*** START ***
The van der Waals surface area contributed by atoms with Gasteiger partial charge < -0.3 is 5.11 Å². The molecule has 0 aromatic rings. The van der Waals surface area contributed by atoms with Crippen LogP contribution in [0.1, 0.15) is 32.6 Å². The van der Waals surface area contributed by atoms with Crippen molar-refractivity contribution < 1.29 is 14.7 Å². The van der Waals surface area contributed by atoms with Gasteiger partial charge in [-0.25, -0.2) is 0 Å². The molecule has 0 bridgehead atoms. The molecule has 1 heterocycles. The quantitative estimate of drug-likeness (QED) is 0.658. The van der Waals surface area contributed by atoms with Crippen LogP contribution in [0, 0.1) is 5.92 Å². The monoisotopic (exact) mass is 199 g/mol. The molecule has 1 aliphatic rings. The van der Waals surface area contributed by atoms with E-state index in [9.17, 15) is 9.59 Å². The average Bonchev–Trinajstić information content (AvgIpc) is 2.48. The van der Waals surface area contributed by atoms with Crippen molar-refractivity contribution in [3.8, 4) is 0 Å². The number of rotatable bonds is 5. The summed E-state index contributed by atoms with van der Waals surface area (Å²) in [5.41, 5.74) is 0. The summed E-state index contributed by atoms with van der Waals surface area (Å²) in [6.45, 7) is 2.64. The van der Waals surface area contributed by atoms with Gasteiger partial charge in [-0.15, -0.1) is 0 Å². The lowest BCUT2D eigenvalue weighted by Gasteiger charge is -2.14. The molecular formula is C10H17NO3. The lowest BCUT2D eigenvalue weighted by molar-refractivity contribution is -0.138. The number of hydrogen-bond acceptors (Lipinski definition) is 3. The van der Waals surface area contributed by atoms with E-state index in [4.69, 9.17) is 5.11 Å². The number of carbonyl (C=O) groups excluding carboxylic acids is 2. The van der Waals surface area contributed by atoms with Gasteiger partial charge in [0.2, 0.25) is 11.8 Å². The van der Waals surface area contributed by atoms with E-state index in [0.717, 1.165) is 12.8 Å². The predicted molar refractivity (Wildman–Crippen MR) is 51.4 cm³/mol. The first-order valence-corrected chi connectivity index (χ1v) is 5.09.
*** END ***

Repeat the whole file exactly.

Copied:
The van der Waals surface area contributed by atoms with Gasteiger partial charge < -0.3 is 5.11 Å². The molecule has 0 aromatic rings. The van der Waals surface area contributed by atoms with Crippen LogP contribution in [0.1, 0.15) is 32.6 Å². The van der Waals surface area contributed by atoms with Crippen molar-refractivity contribution < 1.29 is 14.7 Å². The van der Waals surface area contributed by atoms with Gasteiger partial charge in [-0.25, -0.2) is 0 Å². The molecule has 0 bridgehead atoms. The molecule has 1 heterocycles. The quantitative estimate of drug-likeness (QED) is 0.658. The van der Waals surface area contributed by atoms with Crippen LogP contribution in [0, 0.1) is 5.92 Å². The monoisotopic (exact) mass is 199 g/mol. The molecule has 1 aliphatic rings. The van der Waals surface area contributed by atoms with E-state index in [9.17, 15) is 9.59 Å². The average Bonchev–Trinajstić information content (AvgIpc) is 2.48. The van der Waals surface area contributed by atoms with Crippen molar-refractivity contribution in [3.8, 4) is 0 Å². The number of rotatable bonds is 5. The summed E-state index contributed by atoms with van der Waals surface area (Å²) in [5.41, 5.74) is 0. The summed E-state index contributed by atoms with van der Waals surface area (Å²) in [6.45, 7) is 2.64. The van der Waals surface area contributed by atoms with Gasteiger partial charge in [-0.15, -0.1) is 0 Å². The lowest BCUT2D eigenvalue weighted by Gasteiger charge is -2.14. The molecular formula is C10H17NO3. The lowest BCUT2D eigenvalue weighted by molar-refractivity contribution is -0.138. The number of hydrogen-bond acceptors (Lipinski definition) is 3. The van der Waals surface area contributed by atoms with E-state index in [4.69, 9.17) is 5.11 Å². The number of carbonyl (C=O) groups excluding carboxylic acids is 2. The van der Waals surface area contributed by atoms with Gasteiger partial charge in [0.2, 0.25) is 11.8 Å². The van der Waals surface area contributed by atoms with E-state index in [0.717, 1.165) is 12.8 Å². The predicted molar refractivity (Wildman–Crippen MR) is 51.4 cm³/mol. The first-order valence-corrected chi connectivity index (χ1v) is 5.09.